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https://alphauniverseglobal.media.zestyio.com/Alpha-Universe-Sea-Legacy-5.be110857376e1c1dc5afaa178864837f.jpg

Go Behind The Scenes Of Sea Legacy’s Conservation Journey

Sea Legacy Founders Cristina Mittermeier and Paul Nicklen know that in the world of conservation, one photograph can change everything. When they and the Sea Legacy crew, including Andy Mann, were invited to photograph the pristine coral reefs and wildlife that the country of Timor-Leste has always had but never been known for, they knew they could make a difference. In this video, go behind the scenes with the Sony Artisans as they explore the treasures of the island underneath its surface – including a magical run-in with a blue whale.

Many of the natural wonders of Timor-Leste are unknown, and so the Sea Legacy team geared up with their Sony Alpha equipment and went underwater to document and share life under the sea. “The more people know about these natural wonders, the more likely they’ll be able to see the value and be inspired to protect them,” says Nicklen.

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“Scientific research, conservation and ecotourism have really just begun in Timor-Leste,” explains Mittermeier, “and there's incredible potential. It’s just a magical place.” 

She continues, “The waters surrounding the island of Timor are used by blue whales during their migration to and from Antarctic feeding grounds. The blue whale is the largest animal that has ever lived on our planet and there are only about 10,000 left of them in the ocean.”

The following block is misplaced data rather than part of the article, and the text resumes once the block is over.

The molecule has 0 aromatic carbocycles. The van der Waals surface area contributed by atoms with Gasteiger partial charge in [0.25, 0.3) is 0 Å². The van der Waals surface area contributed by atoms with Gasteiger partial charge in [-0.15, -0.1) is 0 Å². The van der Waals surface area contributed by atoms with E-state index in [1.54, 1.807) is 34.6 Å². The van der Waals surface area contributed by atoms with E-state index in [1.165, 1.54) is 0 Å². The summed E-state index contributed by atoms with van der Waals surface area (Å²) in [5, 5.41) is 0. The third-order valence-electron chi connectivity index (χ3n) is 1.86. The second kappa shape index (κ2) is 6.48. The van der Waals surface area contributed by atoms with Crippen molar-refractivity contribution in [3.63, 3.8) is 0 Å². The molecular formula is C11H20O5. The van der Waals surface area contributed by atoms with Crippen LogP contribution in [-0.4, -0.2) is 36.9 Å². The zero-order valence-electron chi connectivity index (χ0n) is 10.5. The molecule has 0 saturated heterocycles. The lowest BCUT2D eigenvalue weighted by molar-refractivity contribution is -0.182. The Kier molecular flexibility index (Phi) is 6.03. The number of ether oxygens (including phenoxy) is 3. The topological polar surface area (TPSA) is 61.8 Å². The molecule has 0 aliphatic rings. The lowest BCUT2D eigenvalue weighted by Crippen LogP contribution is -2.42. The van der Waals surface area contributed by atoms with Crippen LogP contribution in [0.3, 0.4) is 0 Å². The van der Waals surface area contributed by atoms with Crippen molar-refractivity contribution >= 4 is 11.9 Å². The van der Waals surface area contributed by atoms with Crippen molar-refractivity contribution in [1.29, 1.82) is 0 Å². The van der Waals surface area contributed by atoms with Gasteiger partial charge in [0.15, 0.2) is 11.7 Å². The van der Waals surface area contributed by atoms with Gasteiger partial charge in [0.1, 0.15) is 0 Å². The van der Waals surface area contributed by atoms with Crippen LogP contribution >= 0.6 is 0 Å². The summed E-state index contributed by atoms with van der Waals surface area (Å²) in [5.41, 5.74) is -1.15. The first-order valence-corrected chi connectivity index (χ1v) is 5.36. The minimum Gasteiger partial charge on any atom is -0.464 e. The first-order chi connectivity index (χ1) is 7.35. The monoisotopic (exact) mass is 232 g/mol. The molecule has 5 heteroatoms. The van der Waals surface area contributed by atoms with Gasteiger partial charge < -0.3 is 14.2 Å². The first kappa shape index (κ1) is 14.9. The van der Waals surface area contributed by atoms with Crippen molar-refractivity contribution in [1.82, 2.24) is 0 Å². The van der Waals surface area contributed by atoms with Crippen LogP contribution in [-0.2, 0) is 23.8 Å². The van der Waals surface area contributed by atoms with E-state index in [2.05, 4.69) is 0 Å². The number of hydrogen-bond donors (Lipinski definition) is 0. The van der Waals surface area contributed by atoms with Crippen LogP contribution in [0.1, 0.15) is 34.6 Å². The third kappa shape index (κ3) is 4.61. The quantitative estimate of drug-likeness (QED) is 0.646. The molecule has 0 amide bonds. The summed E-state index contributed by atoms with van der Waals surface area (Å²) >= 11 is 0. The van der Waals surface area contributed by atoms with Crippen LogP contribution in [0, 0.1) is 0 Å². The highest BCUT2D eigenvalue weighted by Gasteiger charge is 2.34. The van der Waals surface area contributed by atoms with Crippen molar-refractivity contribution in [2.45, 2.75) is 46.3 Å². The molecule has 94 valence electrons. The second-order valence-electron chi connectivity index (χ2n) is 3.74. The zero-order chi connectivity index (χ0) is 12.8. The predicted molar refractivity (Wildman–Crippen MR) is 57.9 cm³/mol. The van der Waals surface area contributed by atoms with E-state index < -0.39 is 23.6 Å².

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When the crew was lucky enough to come across a blue whale, Nicklen got into the water with his camera. “I fall asleep at night imagining what it would be like to see an 80-foot long animal approach you,” says Nicklen. “To slip quietly into the water, you think you know what you’re going to see. And then...you see the whale come toward you and you feel this sort of humility and this awe go through your entire body as it comes toward you and you can’t believe what you have just witnessed.”

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“In our changing world, Timor-Leste is really one of the last great countries that has this level of wildlife. To see a whale, to have it see you and acknowledge you – those are your death bed memories.”

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